Price When Reviewed: 935
The Super CoolScan 5000 ED is Nikon’s new top-end film scanner. It usurps the Super CoolScan 4000 ED, introduced in 2001, as the best scanner in its class.
Despite the name, the resolution of the 5000 ED remains 4,000dpi. The compact body of the CoolScan 4000 has been restyled slightly, and there are major improvements on the older unit. There is a two-line CCD sensor for higher speed and greater dynamic range, plus the latest Digital ICE4 Advanced technology. The ICE (Image Correction & Enhancement) system is licensed from Advanced Science Fiction, now a Kodak subsidiary.
Nikon has built on the success of the CoolScan 4000, and improved upon some of the older model’s specifications. The auto focusing speed has been upped to four seconds, while the dynamic range is 4.8, compared to the 4000’s 4.2. This allows the scanner to see further into shadows, while retaining highlights.
Multi-pass scanning is possible in four stages up to 16x, giving higher quality but slower speeds. A new Scan Image Enhancer control option automatically adjusts brightness and colour saturation for optimal contrast. The standard interface is now USB 2.0, but there’s still an option to use FireWire.
The scanner can be very fast if most of the enhancements are turned off – it takes 80 seconds for a 22MB single-pass scan that could fill a page of Digit, but two-and-a-half minutes for a 4x scan. However, if you try to scan a scratched and faded original with all the Digital ICE4 functions turned on, be prepared for a long wait.
Previewing different ICE4 settings can be slow, too. The results are worth it though – ancient colour-shifted negatives reproduce beautifully.
The ICE4 technology has four components. The main ICE uses infrared LEDs within the scanner to detect dust and scratches, which are digitally removed from the final scan without blurring. This saves a lot of retouching work. GEM (Grain Equalization & Management) reduces the effect of film grain, again with minimal blurring, while ROC (Reconstruction Of Colour) automatically attempts to improve the appearance of faded or colour-shifted old films. It can work very well, though the effects are a bit fierce on film with only slight shifts, and you may need to do some manual adjustment. New with ICE4 is DEE (Dynamic Exposure Extender), which lets you selectively enhance highlight and shadow exposures.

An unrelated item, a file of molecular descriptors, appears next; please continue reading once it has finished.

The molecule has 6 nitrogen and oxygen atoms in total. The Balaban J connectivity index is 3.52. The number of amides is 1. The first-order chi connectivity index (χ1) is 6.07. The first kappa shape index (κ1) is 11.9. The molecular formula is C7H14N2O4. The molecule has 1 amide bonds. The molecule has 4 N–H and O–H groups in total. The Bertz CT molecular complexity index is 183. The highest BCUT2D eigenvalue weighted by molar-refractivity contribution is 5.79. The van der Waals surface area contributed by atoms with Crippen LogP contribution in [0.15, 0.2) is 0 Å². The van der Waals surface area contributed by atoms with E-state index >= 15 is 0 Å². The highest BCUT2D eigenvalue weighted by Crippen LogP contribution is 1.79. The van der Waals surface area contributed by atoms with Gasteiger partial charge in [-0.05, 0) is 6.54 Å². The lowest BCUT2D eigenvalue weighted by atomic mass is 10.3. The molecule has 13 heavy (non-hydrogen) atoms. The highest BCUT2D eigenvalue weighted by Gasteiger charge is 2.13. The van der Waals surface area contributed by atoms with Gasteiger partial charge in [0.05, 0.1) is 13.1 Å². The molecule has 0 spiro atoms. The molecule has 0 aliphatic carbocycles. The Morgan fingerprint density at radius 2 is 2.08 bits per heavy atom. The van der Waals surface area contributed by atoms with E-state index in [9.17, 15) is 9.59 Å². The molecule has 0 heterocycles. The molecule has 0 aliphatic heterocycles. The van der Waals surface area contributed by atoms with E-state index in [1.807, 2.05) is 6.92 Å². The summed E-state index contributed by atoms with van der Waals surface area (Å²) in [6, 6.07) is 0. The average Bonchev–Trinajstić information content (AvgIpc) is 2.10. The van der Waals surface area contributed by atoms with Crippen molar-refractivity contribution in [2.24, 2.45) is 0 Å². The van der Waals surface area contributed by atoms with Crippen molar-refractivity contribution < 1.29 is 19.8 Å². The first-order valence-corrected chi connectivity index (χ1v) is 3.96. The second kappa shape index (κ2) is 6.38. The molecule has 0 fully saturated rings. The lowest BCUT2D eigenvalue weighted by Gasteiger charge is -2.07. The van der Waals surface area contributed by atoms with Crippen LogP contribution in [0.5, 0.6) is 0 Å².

The 5000 ED works well for black-&-white film too, though disappointingly it’s not quite as good as the older 4000 ED. ICE4 won’t work at all with conventional mono film, where the previous scanner’s ICE3 GEM would reduce grain very well. Grain isn’t a huge problem with the 5000 ED, but it’s certainly noticeable.
The new Nikon Scan 4 software is very similar to the older version, apart from menu palettes for the new features. It runs as a standalone application or within Photoshop.
The software is clearly laid out, with a big before/after preview window and an extensive tool palette containing all the sliders and controls. It proved slightly unstable on OS X 10.3, with a tendency to suddenly quit, or for the palettes to unexpectedly disappear.
If you can’t afford £10,000 for a high-productivity pre-press scanner, the CoolScan 5000 ED is ideal for top quality scans up to professional print levels. However, the 5000 remains fairly expensive, so it’s worth taking a close look at the new CoolScan V ED, which has just been released at around £550. It's similar to the old Super CoolScan 4000 ED, but with 14-bit A/D conversion and new a USB 2.0 interface.